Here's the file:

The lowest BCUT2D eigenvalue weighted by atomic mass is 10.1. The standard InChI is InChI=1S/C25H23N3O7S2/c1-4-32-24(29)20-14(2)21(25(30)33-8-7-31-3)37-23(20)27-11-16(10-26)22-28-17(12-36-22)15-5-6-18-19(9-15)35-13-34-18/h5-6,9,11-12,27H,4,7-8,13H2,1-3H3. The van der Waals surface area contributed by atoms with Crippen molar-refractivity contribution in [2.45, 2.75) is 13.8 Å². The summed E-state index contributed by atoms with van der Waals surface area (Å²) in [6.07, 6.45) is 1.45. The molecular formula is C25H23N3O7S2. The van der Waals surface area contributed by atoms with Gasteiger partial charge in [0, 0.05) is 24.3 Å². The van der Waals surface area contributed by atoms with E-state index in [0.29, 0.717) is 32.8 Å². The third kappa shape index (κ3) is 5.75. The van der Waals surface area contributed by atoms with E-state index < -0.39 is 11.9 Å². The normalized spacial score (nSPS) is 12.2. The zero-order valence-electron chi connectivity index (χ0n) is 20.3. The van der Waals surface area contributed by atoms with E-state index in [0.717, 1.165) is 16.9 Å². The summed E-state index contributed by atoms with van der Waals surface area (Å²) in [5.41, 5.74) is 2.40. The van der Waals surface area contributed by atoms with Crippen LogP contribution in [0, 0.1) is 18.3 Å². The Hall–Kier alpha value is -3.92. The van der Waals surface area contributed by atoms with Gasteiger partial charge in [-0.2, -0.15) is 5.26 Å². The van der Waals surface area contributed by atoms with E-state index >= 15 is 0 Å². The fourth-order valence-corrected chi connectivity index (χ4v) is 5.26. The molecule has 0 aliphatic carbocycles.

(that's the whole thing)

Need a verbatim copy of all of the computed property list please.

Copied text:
The lowest BCUT2D eigenvalue weighted by atomic mass is 10.1. The standard InChI is InChI=1S/C25H23N3O7S2/c1-4-32-24(29)20-14(2)21(25(30)33-8-7-31-3)37-23(20)27-11-16(10-26)22-28-17(12-36-22)15-5-6-18-19(9-15)35-13-34-18/h5-6,9,11-12,27H,4,7-8,13H2,1-3H3. The van der Waals surface area contributed by atoms with Crippen molar-refractivity contribution in [2.45, 2.75) is 13.8 Å². The summed E-state index contributed by atoms with van der Waals surface area (Å²) in [6.07, 6.45) is 1.45. The molecular formula is C25H23N3O7S2. The van der Waals surface area contributed by atoms with Gasteiger partial charge in [0, 0.05) is 24.3 Å². The van der Waals surface area contributed by atoms with E-state index in [0.29, 0.717) is 32.8 Å². The third kappa shape index (κ3) is 5.75. The van der Waals surface area contributed by atoms with E-state index < -0.39 is 11.9 Å². The normalized spacial score (nSPS) is 12.2. The zero-order valence-electron chi connectivity index (χ0n) is 20.3. The van der Waals surface area contributed by atoms with E-state index in [0.717, 1.165) is 16.9 Å². The summed E-state index contributed by atoms with van der Waals surface area (Å²) in [5.41, 5.74) is 2.40. The van der Waals surface area contributed by atoms with Crippen LogP contribution in [0, 0.1) is 18.3 Å². The Hall–Kier alpha value is -3.92. The van der Waals surface area contributed by atoms with Gasteiger partial charge in [-0.2, -0.15) is 5.26 Å². The van der Waals surface area contributed by atoms with E-state index >= 15 is 0 Å². The fourth-order valence-corrected chi connectivity index (χ4v) is 5.26. The molecule has 0 aliphatic carbocycles.